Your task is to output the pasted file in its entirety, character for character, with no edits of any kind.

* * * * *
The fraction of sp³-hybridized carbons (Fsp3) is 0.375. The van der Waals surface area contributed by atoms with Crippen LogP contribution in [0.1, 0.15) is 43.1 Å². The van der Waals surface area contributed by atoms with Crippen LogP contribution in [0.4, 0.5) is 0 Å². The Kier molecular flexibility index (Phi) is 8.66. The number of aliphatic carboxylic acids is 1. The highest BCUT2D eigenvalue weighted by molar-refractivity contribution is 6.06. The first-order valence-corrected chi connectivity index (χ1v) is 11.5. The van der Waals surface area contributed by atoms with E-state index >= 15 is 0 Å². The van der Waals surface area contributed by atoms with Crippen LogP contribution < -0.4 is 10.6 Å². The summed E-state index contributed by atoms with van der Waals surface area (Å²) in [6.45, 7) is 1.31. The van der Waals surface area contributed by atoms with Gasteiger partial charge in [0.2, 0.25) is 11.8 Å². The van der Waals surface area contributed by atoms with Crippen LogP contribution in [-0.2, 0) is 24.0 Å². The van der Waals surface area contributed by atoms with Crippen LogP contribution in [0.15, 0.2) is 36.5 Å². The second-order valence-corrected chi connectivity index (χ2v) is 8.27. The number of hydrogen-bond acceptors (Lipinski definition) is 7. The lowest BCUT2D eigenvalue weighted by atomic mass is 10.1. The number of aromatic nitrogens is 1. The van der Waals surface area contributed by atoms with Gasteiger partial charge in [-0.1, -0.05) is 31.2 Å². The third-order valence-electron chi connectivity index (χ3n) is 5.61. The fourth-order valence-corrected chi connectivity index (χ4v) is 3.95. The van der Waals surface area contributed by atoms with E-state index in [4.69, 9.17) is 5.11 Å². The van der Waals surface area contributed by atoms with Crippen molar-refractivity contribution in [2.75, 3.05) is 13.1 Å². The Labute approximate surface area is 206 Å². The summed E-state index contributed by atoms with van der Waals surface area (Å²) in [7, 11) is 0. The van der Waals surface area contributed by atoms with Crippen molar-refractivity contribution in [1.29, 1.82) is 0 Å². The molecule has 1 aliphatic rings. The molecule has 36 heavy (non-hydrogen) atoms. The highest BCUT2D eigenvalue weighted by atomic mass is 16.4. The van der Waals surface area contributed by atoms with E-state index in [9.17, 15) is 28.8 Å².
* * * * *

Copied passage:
The fraction of sp³-hybridized carbons (Fsp3) is 0.375. The van der Waals surface area contributed by atoms with Crippen LogP contribution in [0.1, 0.15) is 43.1 Å². The van der Waals surface area contributed by atoms with Crippen LogP contribution in [0.4, 0.5) is 0 Å². The Kier molecular flexibility index (Phi) is 8.66. The number of aliphatic carboxylic acids is 1. The highest BCUT2D eigenvalue weighted by molar-refractivity contribution is 6.06. The first-order valence-corrected chi connectivity index (χ1v) is 11.5. The van der Waals surface area contributed by atoms with E-state index >= 15 is 0 Å². The van der Waals surface area contributed by atoms with Crippen LogP contribution < -0.4 is 10.6 Å². The summed E-state index contributed by atoms with van der Waals surface area (Å²) in [6.45, 7) is 1.31. The van der Waals surface area contributed by atoms with Gasteiger partial charge in [0.2, 0.25) is 11.8 Å². The van der Waals surface area contributed by atoms with Crippen LogP contribution in [-0.2, 0) is 24.0 Å². The van der Waals surface area contributed by atoms with Crippen LogP contribution in [0.15, 0.2) is 36.5 Å². The second-order valence-corrected chi connectivity index (χ2v) is 8.27. The number of hydrogen-bond acceptors (Lipinski definition) is 7. The lowest BCUT2D eigenvalue weighted by atomic mass is 10.1. The number of aromatic nitrogens is 1. The van der Waals surface area contributed by atoms with Gasteiger partial charge in [-0.1, -0.05) is 31.2 Å². The third-order valence-electron chi connectivity index (χ3n) is 5.61. The fourth-order valence-corrected chi connectivity index (χ4v) is 3.95. The van der Waals surface area contributed by atoms with E-state index in [4.69, 9.17) is 5.11 Å². The van der Waals surface area contributed by atoms with Crippen molar-refractivity contribution in [2.75, 3.05) is 13.1 Å². The Labute approximate surface area is 206 Å². The summed E-state index contributed by atoms with van der Waals surface area (Å²) in [7, 11) is 0. The van der Waals surface area contributed by atoms with Crippen molar-refractivity contribution in [1.29, 1.82) is 0 Å². The molecule has 1 aliphatic rings. The molecule has 36 heavy (non-hydrogen) atoms. The highest BCUT2D eigenvalue weighted by atomic mass is 16.4. The van der Waals surface area contributed by atoms with E-state index in [9.17, 15) is 28.8 Å².